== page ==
Flooding and water scarcity ranked as top threat for UK
Water scarcity and flooding is likely to become the main problem for the UK in the future, which will need to adapt to increase its reliance, was the stark warning from the first comprehensive climate change risk study.
Commissioned by the Government, the Climate Change Risk Assessment (CCRA) assesses the potential threats and opportunities for the UK arising from climate change.
The full report was laid before parliament today (January 26) by secretary of state for the Department of Environment Food and Rural Affairs (Defra) Caroline Spelman, and forms part of the Government's long-term strategy for dealing with global warming.
Speaking at the launch of the CCRA, Ms Spelman, said: "The Climate Change Risk Assessment will be vital in helping us to understand what we need to do to stop these threats becoming a reality.
"In doing so there is also great potential for growth through UK firms developing innovative products and services tailored to meet the global climate challenges."
As part of the assessment, 700 potential climate change impacts were investigated, with flooding ranked as the worst risk for the UK, closely followed by water shortages, soil erosion and prolonged heatwaves.
Flood risk is projected to increase significantly across the UK, with analysis for England and Wales showing unless plans to adapt to changing risks are implemented, that by the 2080s climate change and population growth could see damages to buildings and property reach between £2.1bn - £12bn, compared to current costs of £1.2bn.
Water quality is also predicted to be affected, as it depends on water volume and river flows to dilute pollutants. This, states the report is likely to increase water treatment costs and damage the local ecosystem.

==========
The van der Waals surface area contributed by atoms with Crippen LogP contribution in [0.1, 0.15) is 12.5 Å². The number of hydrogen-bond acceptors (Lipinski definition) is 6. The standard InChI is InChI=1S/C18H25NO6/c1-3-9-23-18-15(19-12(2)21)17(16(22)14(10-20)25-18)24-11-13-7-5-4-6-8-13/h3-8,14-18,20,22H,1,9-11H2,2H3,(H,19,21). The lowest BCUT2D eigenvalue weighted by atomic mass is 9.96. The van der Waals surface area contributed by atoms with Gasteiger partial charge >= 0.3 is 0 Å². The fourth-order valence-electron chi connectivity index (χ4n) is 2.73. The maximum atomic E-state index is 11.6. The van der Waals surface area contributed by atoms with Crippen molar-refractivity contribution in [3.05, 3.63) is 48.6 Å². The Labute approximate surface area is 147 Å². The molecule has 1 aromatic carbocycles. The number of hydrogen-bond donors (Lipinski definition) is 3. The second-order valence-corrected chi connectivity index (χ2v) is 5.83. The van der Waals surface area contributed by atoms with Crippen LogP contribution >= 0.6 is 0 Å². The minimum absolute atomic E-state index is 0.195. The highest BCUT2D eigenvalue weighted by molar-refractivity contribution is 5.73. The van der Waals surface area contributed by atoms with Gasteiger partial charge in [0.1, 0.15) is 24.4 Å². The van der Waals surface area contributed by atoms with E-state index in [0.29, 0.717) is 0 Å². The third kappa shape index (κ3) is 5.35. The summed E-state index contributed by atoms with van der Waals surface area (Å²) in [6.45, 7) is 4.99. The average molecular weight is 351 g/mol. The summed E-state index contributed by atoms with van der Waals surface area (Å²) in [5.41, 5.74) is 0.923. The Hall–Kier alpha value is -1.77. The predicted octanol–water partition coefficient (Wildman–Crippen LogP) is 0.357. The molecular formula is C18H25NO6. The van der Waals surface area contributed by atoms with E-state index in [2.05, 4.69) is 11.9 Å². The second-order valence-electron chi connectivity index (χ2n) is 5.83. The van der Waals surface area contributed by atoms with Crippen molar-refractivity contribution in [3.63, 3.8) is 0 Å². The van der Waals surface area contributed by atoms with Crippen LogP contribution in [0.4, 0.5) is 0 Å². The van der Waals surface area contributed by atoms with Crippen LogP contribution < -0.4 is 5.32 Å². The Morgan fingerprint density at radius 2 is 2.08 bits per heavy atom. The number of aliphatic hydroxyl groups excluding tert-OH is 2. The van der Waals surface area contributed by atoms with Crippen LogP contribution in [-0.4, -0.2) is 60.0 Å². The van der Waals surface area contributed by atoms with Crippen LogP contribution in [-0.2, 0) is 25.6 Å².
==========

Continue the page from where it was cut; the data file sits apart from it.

According to international research and consultancy organisation HR Wallingford, which led the study, the assessment presents, for the first time, a comparison of a wide range of climate change risks based on their economic, social and environmental implications.
HR Wallingford head of the water management, Dr Steven Wade, said although floods, droughts and heatwaves had been anticipated to feature prominently that the research also revealed that the risk landscape was more complex and affected by geography, social and economic change.
He said: "At a UK level, population growth may cause a significant increase in the demand for water and energy while exposing greater numbers of people to flooding and overheating risks.
"Also some people and places appear to more vulnerable than others to future climate change."
Dr Wade added changes in water temperature and landscape variations may heighten the risk of flash floods and landslides, as well as disrupting supply routes.
The CCRA also predicts increasing pressure on the UK's water resources and warns that without action to improve water resources there could be major supply shortages by the 2050s in parts of the north, south and east of England, with the Thames River basin predicted to take the brunt of the drought.
This latest warning, follows publication of the Government's Water White Paper last year (December 8), which included a package of measures to address water supply shortages, and to ensure the water industry is more resilient to future challenges.
The full report can be downloaded here.